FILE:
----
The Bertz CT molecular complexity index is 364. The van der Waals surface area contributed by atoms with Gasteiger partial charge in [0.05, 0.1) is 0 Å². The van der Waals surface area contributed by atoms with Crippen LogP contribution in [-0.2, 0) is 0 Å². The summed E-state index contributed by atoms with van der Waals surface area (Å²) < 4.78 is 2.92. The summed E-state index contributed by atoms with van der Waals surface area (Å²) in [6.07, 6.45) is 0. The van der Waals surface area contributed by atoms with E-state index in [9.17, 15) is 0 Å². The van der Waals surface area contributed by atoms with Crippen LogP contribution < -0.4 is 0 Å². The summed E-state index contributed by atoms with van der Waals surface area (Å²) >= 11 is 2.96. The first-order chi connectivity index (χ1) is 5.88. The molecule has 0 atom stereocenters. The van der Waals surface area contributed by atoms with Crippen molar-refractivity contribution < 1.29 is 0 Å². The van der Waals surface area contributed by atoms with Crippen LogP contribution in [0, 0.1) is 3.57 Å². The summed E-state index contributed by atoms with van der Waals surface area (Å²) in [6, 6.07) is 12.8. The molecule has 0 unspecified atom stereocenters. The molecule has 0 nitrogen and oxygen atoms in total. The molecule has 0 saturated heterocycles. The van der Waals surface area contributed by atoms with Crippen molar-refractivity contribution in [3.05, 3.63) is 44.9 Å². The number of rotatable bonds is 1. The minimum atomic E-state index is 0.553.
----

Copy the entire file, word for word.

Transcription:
The Bertz CT molecular complexity index is 364. The van der Waals surface area contributed by atoms with Gasteiger partial charge in [0.05, 0.1) is 0 Å². The van der Waals surface area contributed by atoms with Crippen LogP contribution in [-0.2, 0) is 0 Å². The summed E-state index contributed by atoms with van der Waals surface area (Å²) < 4.78 is 2.92. The summed E-state index contributed by atoms with van der Waals surface area (Å²) in [6.07, 6.45) is 0. The van der Waals surface area contributed by atoms with E-state index in [9.17, 15) is 0 Å². The van der Waals surface area contributed by atoms with Crippen LogP contribution < -0.4 is 0 Å². The summed E-state index contributed by atoms with van der Waals surface area (Å²) >= 11 is 2.96. The first-order chi connectivity index (χ1) is 5.88. The molecule has 0 atom stereocenters. The van der Waals surface area contributed by atoms with Crippen molar-refractivity contribution < 1.29 is 0 Å². The van der Waals surface area contributed by atoms with Crippen LogP contribution in [0, 0.1) is 3.57 Å². The summed E-state index contributed by atoms with van der Waals surface area (Å²) in [6, 6.07) is 12.8. The molecule has 0 unspecified atom stereocenters. The molecule has 0 nitrogen and oxygen atoms in total. The molecule has 0 saturated heterocycles. The van der Waals surface area contributed by atoms with Crippen molar-refractivity contribution in [3.05, 3.63) is 44.9 Å². The number of rotatable bonds is 1. The minimum atomic E-state index is 0.553.